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On Conversion

Glory be to Thee, Eternal Father, for “in thy light we see light,” and thou hast sent Thy Son, the “Light which enlightens all men.” All creatures, proceeding from Thee, have fallen into the darkness of sin and death. In the disordered passions of my soul, I served and loved proximate goods, proximate beauties, proximate truth without reference to Thee, Super Supersubstantial Being in whom all these goods, beauties, and truths participate in, having their being from. In the contemplation of these, I was to return to Thee, yet, as Thy saint, St. Francis de Sales wrote, I “confused the means for the end.” Yet, in Thy grace, I imperfectly participated in that fullness of Truth, Goodness, and Beauty that is Thy very essence. I proceeded, yet deeper and deeper into the fullness of Thy Immaculate mysteries, from these returning back to Thee. It is from many imperfect iterations of truth in the obscurity of the hidden mysteries of Thy Divine governance that Thou leadest me to Truth. As if I recalled mysteries already known (for, implicitly, insofar as I knew truth, I knew the Truth), Thou broughtest forth the fruits of eternal life from seeds Thou planted in times past. As a wise gardener, Thou workest in me, planting, watering, pruning, bringing forth fruit through pain, despair, imperfection. For all Thy works are prudence. In a moment, enlightening me with that mystic light that is Thy very substance, Thou broughtest me into the eternal destiny prepared for Thy saints since before the world. I pray that Thou mayest illume once against my intellect to worthily account for Thy work in me and through me, through Jesus Christ Our Lord. Amen.

I am currently sitting on my couch, at 1am, yet again, contemplating the work done through me by the Divine savior, the one who “become my salvation,” and thus “I shall not die, but live, and declare the works of the Lord.” Will this account I give be cogent? Perhaps. If I was seeking cogency, I would not bother writing this at such an hour. What I do seek is a much greater virtue in writing such an account of my reflections on conversion, that is, that I may give an account of that mystical voice of God wherein He speaks silently to the hearts of men. Working invisibly, yet bringing all things visible to pass. Working silently, yet bringing forth works that are to be “announced by angels to the four corners of the world.” The one “dwelling in unapproachable light,” as St. Newman writes, “all through our life…calls us from grace to grace, and from holiness to holiness, while life is given us.”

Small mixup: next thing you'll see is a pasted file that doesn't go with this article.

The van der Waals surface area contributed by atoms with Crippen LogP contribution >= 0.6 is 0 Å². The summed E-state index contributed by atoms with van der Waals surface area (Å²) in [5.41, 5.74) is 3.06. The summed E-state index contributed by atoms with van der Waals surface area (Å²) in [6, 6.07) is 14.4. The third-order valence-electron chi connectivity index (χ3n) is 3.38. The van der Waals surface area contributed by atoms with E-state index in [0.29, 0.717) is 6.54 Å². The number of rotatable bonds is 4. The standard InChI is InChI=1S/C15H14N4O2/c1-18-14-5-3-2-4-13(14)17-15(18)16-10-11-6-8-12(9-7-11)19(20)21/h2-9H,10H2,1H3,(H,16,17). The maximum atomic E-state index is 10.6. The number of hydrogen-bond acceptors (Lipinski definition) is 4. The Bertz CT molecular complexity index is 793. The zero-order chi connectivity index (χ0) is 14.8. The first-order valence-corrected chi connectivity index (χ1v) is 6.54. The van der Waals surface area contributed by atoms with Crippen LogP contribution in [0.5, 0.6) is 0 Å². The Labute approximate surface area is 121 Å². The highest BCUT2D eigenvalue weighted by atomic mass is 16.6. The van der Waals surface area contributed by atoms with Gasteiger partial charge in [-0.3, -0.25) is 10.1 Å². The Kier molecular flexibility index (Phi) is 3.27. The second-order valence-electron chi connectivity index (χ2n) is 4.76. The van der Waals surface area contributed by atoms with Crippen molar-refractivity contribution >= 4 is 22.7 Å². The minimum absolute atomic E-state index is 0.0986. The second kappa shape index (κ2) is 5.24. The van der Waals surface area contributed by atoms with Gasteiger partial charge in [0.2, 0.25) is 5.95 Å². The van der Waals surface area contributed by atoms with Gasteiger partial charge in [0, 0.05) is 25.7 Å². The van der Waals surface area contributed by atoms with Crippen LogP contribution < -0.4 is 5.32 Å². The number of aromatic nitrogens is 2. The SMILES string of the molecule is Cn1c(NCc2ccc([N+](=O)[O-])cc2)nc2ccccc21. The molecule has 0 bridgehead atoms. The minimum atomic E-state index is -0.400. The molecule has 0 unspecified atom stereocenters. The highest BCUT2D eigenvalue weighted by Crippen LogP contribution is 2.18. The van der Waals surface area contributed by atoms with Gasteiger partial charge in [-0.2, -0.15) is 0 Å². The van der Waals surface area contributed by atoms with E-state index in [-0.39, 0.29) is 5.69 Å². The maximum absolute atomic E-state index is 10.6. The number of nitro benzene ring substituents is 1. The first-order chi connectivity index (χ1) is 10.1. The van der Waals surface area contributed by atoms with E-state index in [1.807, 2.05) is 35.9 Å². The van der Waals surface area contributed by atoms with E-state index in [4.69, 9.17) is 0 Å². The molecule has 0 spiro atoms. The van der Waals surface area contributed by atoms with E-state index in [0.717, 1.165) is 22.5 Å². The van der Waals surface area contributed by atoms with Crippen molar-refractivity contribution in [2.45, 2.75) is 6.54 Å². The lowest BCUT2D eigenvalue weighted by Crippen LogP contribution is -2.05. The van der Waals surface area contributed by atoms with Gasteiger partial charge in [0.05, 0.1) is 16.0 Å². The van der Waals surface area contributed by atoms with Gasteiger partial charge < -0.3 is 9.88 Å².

While I had been exposed to the truth and knew the truth, yet in the pride and obstinacy of the darkness of my heart, I rejected this truth. How can this be? How could I, while knowing the truth, be said simultaneously to reject it? For, I was in the cave of darkness and shadows. Seeing aspects of the truth, yet not the Truth. The glorious splendor that is the truth was revealed to me, that dazzling light overcame me, blinded me, cast me to the ground with its effervescent power and beauteous grandeur. I could catch a mere glimpse of the light. The great discomfort of the light of truth caused me to prefer the comfortable shadows of falsehood.

I did not venture to seek the truth, follow the truth, accept the truth because it had not yet been given to me to love the truth, which is why I choose to reject the truth. St. Thomas speaks rightly about this, “Now two things concur in choice: one on the part of the [intellect] the other on the part of the [affections]. On the part of the [intellect]...we judge one thing to be preferred to another: and on the part of the [affections], it is required that the [affections] should accept the judgment of [the intellect].”

I did not love what my intellect had verified as true. I was in a pitiable state. Writhing under a greater pain, the pain of disorder. Intellect and affections clashing in a battle between truth and concupiscence. Yet, as in a moment, natural light was changed for supernatural, temporal for eternal, intellectual erudition for mystical adoration. The Lord, in His great kindness spoke cor ad cor in imperceptible and transcendent whispers, healing those disordered and dissident affections warring against the unconquerable, omnipotent force of Divine Grace.

In a moment, I was changed. In a moment I loved. In a moment I came to a pure contemplation of what I already, in a sense, knew, a pure desire towards that object of eternal and everlasting love.

The Lumen Gratia shined upon me.

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